Stack Overflow is a community of 4.7 million programmers, just like you, helping each other.

Join them; it only takes a minute:

Sign up
Join the Stack Overflow community to:
  1. Ask programming questions
  2. Answer and help your peers
  3. Get recognized for your expertise

My setup: Rails 2.3.10, Ruby 1.8.7

I would like some feedback on where it is best to put logic code, and REST API, that touches multiple models in a single transaction. For example, a user needs to buy a product, it'll involve

  1. Checks if he has sufficient money (user model)
  2. Check if the product is available (product model)
  3. Calculate shipping charge (zipcode, product models)
  4. Subtract money
  5. Update product availability count
  6. ...

You get the general idea. Let's say I need to provide a buy REST API, which controller should it go in? And where should the actual logic go? Should it be in the model associated with the controller? Appreciate any insights.

share|improve this question
up vote 3 down vote accepted

I don't know what the convention is (if there is one), but I tend to do my multi-model transactions in a "noun-verb" format. For example, if a User wanted to purchase a Product, I would do:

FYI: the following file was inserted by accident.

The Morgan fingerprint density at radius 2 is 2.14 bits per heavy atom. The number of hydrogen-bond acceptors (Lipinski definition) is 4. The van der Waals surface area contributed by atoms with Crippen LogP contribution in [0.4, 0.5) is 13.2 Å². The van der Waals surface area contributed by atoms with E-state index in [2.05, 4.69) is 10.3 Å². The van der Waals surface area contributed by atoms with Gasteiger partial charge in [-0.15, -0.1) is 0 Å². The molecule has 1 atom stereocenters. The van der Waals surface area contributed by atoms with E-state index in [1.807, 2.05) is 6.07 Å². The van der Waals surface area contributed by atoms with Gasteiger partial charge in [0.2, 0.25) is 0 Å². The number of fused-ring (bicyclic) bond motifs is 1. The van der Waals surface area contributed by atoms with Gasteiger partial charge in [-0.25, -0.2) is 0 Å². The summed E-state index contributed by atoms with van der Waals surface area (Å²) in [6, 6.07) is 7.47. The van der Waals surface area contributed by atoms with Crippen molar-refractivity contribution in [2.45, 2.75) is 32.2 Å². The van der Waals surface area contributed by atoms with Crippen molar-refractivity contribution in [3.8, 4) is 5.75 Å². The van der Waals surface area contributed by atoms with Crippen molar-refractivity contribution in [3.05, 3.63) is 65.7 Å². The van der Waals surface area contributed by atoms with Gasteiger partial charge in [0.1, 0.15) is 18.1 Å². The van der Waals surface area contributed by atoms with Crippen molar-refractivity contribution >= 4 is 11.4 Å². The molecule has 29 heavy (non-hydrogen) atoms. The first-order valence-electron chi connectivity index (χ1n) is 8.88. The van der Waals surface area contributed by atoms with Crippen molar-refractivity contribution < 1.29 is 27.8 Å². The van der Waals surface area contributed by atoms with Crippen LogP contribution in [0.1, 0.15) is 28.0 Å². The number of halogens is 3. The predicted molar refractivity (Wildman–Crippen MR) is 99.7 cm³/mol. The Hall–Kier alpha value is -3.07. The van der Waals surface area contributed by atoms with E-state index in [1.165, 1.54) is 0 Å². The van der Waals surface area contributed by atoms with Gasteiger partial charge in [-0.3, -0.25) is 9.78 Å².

class User < ActiveRecord::Base
  def purchase(product)

The controller works similarly, although I usually think about it in passive voice (e.g., "what verb is being done to what noun", rather than "what noun is doing what verb". For example, if a Product was being purchased, it might be a POST to /products/1/purchase, with the following controller code:

class ProductsController < ApplicationController
  include SessionsHelper

  def purchase
    current_user.purchase Product.find(params[:id])

Using these "conventions", I can easily locate the logic in my app by thinking about what verb is being done to what noun.

share|improve this answer

Your Answer


By posting your answer, you agree to the privacy policy and terms of service.

Not the answer you're looking for? Browse other questions tagged or ask your own question.